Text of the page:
“He’s trying to figure out if he’s high or just psychotic,” I explain. I’m listening as a doctor a few feet down the hallway tells a middle aged man, “We’re worried that you’re hearing and seeing things that aren’t there, so you’re going to need to stay for a little bit.” I’m with a friend who studies homelessness, an ethnographer’s ethnographer whose work I often find myself jealously comparing to my own. But now we’re in my domain—mental health care—and I’m happy to feel like the hundreds of interviews and observations I’ve conducted in the last two years makes me something of an expert. “If it’s drugs, they’ll let him come off it here and release him—otherwise, it’ll be a hospitalization,” I muse, “But it’ll be tough to keep him if he’s not dangerous.”
The doctor walks towards us. In my fieldwork, I love these moments, where I have a chance to ask my subjects about the reasoning and years of experience that go into the snap decisions I observe. But the doctor isn’t chatty and he isn’t answering questions. “What’s going on?” he asks me, with none of the warmth of the nurse who triaged me two hours prior, who told me, “Don’t worry, you’re in the right place.” Instead I feel like an imposter. He interrupts me after a few seconds of blubbering about my PhD. “What’d you do to your arms?” I’m crying too much to answer. “You didn’t actually break the skin anywhere, did you?” I don’t know what the standard is—they sure seemed like cuts to me—but I shake my head dejectedly. Apparently I am a failure even at self-harm.
I’ve been struggling to get access to a psychiatric ER since I returned from France. It’d be the crown jewel of my dissertation: comparing how apparently similar legal standards like “imminent danger to self or others” are applied by psychiatrists on opposite sides of the Atlantic. As it turns out, there’s an easy way in that doesn’t involve waiting months for a response from an Institutional Review Board or cajoling MDs into taking a chance on research they neither understand nor see much value in. All you have to do is write “suicidal ideation” on an intake form.
In the social sciences, most researchers wind up studying themselves, in one way or another, and I am no exception. But in my mind, there’s always been a divide between the world of high-functioning worried-well in talk therapy and on anti-depressants—the one I inhabit—and the world of repeated hospitalizations, disability payments, and heavy medication loads—the one I dart in and out of for my research.
Even as I hit peak melt-down—when my therapist, my parents, and my friends all converged on convincing me I needed to go the ER—I still felt like, intellectually, I had a handle on the situation. “They’ll give me an Ativan, an outpatient follow-up appointment, and a $6,000 bill,” I joke. I’ve had too many conversations about the declining number of inpatient beds in the U.S. and the revolving door of “Treat and Release” ER visits for me to believe they’ll keep me. “Maybe in France I’d be hospitalized for a few nights, but not in California”, I tell my friend.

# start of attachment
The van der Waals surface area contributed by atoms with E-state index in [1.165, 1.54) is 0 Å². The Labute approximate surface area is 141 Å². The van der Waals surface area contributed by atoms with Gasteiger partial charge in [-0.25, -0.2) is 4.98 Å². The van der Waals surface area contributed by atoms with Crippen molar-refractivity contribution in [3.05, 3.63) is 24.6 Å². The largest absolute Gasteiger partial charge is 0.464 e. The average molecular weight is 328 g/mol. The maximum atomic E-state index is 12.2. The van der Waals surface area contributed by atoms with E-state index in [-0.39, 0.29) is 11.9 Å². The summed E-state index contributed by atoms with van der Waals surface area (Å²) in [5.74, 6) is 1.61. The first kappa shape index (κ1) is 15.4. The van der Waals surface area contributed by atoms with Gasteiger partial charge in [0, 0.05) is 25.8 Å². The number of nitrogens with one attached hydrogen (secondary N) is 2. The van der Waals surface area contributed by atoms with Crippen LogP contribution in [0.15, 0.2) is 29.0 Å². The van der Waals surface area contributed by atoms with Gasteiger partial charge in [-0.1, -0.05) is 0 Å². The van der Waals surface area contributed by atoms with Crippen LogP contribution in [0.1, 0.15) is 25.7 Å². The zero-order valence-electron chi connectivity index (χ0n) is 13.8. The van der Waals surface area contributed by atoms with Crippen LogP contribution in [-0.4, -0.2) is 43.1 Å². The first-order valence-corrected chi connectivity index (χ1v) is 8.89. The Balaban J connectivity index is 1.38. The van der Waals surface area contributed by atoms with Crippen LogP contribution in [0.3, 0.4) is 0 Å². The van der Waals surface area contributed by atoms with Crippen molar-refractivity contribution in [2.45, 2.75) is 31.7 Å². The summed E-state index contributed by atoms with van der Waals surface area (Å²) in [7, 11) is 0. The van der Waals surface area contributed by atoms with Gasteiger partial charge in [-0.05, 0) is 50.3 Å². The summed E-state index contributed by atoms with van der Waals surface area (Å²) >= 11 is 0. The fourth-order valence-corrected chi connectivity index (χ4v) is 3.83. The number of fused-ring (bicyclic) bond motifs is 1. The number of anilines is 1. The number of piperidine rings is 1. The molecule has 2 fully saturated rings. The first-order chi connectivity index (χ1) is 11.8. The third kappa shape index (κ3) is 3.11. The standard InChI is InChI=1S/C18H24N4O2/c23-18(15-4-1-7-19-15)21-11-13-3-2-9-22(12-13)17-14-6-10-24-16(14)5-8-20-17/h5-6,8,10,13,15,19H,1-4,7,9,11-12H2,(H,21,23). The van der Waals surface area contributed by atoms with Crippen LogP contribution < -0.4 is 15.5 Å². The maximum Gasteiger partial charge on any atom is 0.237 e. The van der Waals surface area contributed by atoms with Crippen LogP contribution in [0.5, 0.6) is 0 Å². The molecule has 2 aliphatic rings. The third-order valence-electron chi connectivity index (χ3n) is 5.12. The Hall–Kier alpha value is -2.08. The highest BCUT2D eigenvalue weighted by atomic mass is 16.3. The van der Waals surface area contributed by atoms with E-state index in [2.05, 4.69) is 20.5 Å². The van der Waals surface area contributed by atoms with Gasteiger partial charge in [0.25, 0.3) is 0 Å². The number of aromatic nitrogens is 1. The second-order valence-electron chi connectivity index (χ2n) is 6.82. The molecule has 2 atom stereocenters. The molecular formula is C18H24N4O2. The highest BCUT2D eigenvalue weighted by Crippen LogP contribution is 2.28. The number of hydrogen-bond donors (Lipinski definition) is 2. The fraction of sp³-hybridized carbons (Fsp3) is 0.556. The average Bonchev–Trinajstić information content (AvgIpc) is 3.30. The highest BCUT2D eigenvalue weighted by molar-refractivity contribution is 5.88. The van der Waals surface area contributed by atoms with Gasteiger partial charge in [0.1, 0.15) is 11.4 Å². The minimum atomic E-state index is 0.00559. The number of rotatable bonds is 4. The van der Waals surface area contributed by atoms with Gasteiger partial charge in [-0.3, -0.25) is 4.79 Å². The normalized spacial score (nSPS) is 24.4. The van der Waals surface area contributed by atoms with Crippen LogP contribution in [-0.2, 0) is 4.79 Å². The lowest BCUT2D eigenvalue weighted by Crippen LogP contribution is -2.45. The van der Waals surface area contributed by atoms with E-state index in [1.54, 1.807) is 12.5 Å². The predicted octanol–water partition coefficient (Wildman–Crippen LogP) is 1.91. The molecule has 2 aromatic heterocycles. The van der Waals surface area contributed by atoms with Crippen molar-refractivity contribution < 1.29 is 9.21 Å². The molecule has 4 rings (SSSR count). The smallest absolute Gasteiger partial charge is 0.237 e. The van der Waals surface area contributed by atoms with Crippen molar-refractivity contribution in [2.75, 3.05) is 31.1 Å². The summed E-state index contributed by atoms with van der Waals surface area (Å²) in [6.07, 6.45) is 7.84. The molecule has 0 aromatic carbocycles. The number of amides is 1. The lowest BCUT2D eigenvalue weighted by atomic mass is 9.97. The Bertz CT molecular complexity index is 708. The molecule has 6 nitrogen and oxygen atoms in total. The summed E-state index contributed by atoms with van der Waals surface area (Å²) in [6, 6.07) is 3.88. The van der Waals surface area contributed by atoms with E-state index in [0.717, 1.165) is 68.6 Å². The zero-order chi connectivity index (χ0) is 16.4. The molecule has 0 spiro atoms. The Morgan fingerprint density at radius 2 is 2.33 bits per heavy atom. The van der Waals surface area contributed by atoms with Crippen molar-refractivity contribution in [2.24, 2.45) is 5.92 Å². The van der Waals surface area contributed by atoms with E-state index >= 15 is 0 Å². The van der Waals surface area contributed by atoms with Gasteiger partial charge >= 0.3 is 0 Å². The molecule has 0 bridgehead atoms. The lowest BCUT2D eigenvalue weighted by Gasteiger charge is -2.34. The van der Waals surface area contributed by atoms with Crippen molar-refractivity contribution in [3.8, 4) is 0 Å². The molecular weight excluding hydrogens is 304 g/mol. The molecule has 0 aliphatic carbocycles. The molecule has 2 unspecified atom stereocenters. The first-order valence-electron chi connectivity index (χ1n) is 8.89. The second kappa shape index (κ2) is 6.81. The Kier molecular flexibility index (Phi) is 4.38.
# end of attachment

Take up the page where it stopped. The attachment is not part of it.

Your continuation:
The news doesn’t even come from a doctor. I’m chatting with a medical technician about his upcoming MCAT and our ear gauges when he tells me, sheepishly: “You’re actually on a 5150 hold so I need to go through your belongings, and you have to change into these.” He cuts me a break and gives me privacy while I put on my hospital pajamas, but for the rest of the night, I will not be the one making observations, but become the object of one-to-one surveillance.
Goffman talks about the entrance to a mental hospital as a progressive stripping away of roles, rights, and identities beyond those of a “patient.” At the moment, it felt more absurd than that. Someone whose face is obscured in my memory by a cloud of anxiety meds—by then in full swing—arrives to tell me that, having been 5150’ed, I can no longer buy a gun for the next five years. I try to make a joke that, in Trump’s America, it might be good to give everyone a preventative 5150; they don’t laugh. I realize I’m just a crazy person saying crazy shit.
I sign off on a list of “valuables” I will no longer have access to, including “duct tape wallet” and “Cult of Elk identification card.” I wonder if that puts me in the same category as the person actively hallucinating at my normal subway stop, his possessions a pile of rags next to me. Then there’s the lady who wants my insurance information. I’ve only seen a doctor for three minute, but in the end, my private insurance has a much greater influence on which hospital I wind up in.
Had anyone in the ER asked me if I wanted to go to the hospital, I probably would have said yes. But I am so ashamed to have sunk, so quickly, to the point where it wasn’t even worth posing the question to me anymore.
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